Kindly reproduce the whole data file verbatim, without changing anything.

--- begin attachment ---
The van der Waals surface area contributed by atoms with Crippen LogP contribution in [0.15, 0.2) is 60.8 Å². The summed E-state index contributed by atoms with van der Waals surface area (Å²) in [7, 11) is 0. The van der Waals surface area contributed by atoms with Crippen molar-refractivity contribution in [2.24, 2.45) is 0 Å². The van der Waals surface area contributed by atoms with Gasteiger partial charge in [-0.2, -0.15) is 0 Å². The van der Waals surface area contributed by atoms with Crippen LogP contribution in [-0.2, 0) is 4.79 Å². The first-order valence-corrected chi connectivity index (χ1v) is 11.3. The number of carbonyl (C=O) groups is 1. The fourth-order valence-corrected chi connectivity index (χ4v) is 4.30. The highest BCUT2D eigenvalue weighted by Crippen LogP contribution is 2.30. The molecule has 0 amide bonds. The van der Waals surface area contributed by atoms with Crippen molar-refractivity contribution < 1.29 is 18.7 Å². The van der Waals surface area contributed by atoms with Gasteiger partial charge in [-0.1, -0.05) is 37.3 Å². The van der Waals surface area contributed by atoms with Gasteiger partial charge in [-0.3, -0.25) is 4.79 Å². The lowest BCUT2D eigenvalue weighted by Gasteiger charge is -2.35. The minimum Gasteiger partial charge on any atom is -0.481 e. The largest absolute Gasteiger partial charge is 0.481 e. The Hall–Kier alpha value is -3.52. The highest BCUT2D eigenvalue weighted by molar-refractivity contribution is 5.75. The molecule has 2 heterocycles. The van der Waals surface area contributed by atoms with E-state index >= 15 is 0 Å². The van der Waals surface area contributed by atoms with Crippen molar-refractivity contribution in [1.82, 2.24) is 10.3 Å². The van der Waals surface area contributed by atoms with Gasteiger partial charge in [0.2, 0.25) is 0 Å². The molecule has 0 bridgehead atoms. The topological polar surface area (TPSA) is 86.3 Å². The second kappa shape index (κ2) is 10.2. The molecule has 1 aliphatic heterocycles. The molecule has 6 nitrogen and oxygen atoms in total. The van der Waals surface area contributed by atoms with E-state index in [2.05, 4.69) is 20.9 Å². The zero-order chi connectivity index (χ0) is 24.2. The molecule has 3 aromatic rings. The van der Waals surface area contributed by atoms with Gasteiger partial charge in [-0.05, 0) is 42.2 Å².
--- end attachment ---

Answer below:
The van der Waals surface area contributed by atoms with Crippen LogP contribution in [0.15, 0.2) is 60.8 Å². The summed E-state index contributed by atoms with van der Waals surface area (Å²) in [7, 11) is 0. The van der Waals surface area contributed by atoms with Crippen molar-refractivity contribution in [2.24, 2.45) is 0 Å². The van der Waals surface area contributed by atoms with Gasteiger partial charge in [-0.2, -0.15) is 0 Å². The van der Waals surface area contributed by atoms with Crippen LogP contribution in [-0.2, 0) is 4.79 Å². The first-order valence-corrected chi connectivity index (χ1v) is 11.3. The number of carbonyl (C=O) groups is 1. The fourth-order valence-corrected chi connectivity index (χ4v) is 4.30. The highest BCUT2D eigenvalue weighted by Crippen LogP contribution is 2.30. The molecule has 0 amide bonds. The van der Waals surface area contributed by atoms with Crippen molar-refractivity contribution < 1.29 is 18.7 Å². The van der Waals surface area contributed by atoms with Gasteiger partial charge in [-0.1, -0.05) is 37.3 Å². The van der Waals surface area contributed by atoms with Gasteiger partial charge in [-0.3, -0.25) is 4.79 Å². The lowest BCUT2D eigenvalue weighted by Gasteiger charge is -2.35. The minimum Gasteiger partial charge on any atom is -0.481 e. The largest absolute Gasteiger partial charge is 0.481 e. The Hall–Kier alpha value is -3.52. The highest BCUT2D eigenvalue weighted by molar-refractivity contribution is 5.75. The molecule has 2 heterocycles. The van der Waals surface area contributed by atoms with E-state index >= 15 is 0 Å². The van der Waals surface area contributed by atoms with Crippen molar-refractivity contribution in [1.82, 2.24) is 10.3 Å². The van der Waals surface area contributed by atoms with Gasteiger partial charge in [0.2, 0.25) is 0 Å². The molecule has 0 bridgehead atoms. The topological polar surface area (TPSA) is 86.3 Å². The second kappa shape index (κ2) is 10.2. The molecule has 1 aliphatic heterocycles. The molecule has 6 nitrogen and oxygen atoms in total. The van der Waals surface area contributed by atoms with E-state index in [2.05, 4.69) is 20.9 Å². The zero-order chi connectivity index (χ0) is 24.2. The molecule has 3 aromatic rings. The van der Waals surface area contributed by atoms with Gasteiger partial charge in [-0.05, 0) is 42.2 Å².